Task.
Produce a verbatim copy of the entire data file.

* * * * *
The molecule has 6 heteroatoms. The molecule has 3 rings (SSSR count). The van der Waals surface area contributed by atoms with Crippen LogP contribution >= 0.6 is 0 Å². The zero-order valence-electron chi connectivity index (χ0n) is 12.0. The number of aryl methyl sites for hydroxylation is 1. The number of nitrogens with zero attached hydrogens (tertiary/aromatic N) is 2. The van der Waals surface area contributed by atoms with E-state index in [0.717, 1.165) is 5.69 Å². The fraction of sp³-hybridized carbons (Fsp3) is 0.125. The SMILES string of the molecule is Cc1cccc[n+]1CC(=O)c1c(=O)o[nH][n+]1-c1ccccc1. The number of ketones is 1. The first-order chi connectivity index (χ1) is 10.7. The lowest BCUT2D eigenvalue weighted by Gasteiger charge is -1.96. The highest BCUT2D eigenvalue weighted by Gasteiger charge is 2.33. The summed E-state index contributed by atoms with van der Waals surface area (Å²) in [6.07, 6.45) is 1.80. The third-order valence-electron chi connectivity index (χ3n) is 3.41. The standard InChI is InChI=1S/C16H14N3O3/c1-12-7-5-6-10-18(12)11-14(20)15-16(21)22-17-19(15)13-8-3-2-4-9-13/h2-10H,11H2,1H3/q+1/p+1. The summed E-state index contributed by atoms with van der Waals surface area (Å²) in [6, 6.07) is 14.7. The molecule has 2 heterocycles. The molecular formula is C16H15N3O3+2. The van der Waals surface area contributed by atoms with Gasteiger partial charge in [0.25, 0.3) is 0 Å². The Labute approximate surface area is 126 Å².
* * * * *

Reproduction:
The molecule has 6 heteroatoms. The molecule has 3 rings (SSSR count). The van der Waals surface area contributed by atoms with Crippen LogP contribution >= 0.6 is 0 Å². The zero-order valence-electron chi connectivity index (χ0n) is 12.0. The number of aryl methyl sites for hydroxylation is 1. The number of nitrogens with zero attached hydrogens (tertiary/aromatic N) is 2. The van der Waals surface area contributed by atoms with E-state index in [0.717, 1.165) is 5.69 Å². The fraction of sp³-hybridized carbons (Fsp3) is 0.125. The SMILES string of the molecule is Cc1cccc[n+]1CC(=O)c1c(=O)o[nH][n+]1-c1ccccc1. The number of ketones is 1. The first-order chi connectivity index (χ1) is 10.7. The lowest BCUT2D eigenvalue weighted by Gasteiger charge is -1.96. The highest BCUT2D eigenvalue weighted by Gasteiger charge is 2.33. The summed E-state index contributed by atoms with van der Waals surface area (Å²) in [6.07, 6.45) is 1.80. The third-order valence-electron chi connectivity index (χ3n) is 3.41. The standard InChI is InChI=1S/C16H14N3O3/c1-12-7-5-6-10-18(12)11-14(20)15-16(21)22-17-19(15)13-8-3-2-4-9-13/h2-10H,11H2,1H3/q+1/p+1. The summed E-state index contributed by atoms with van der Waals surface area (Å²) in [6, 6.07) is 14.7. The molecule has 2 heterocycles. The molecular formula is C16H15N3O3+2. The van der Waals surface area contributed by atoms with Gasteiger partial charge in [0.25, 0.3) is 0 Å². The Labute approximate surface area is 126 Å².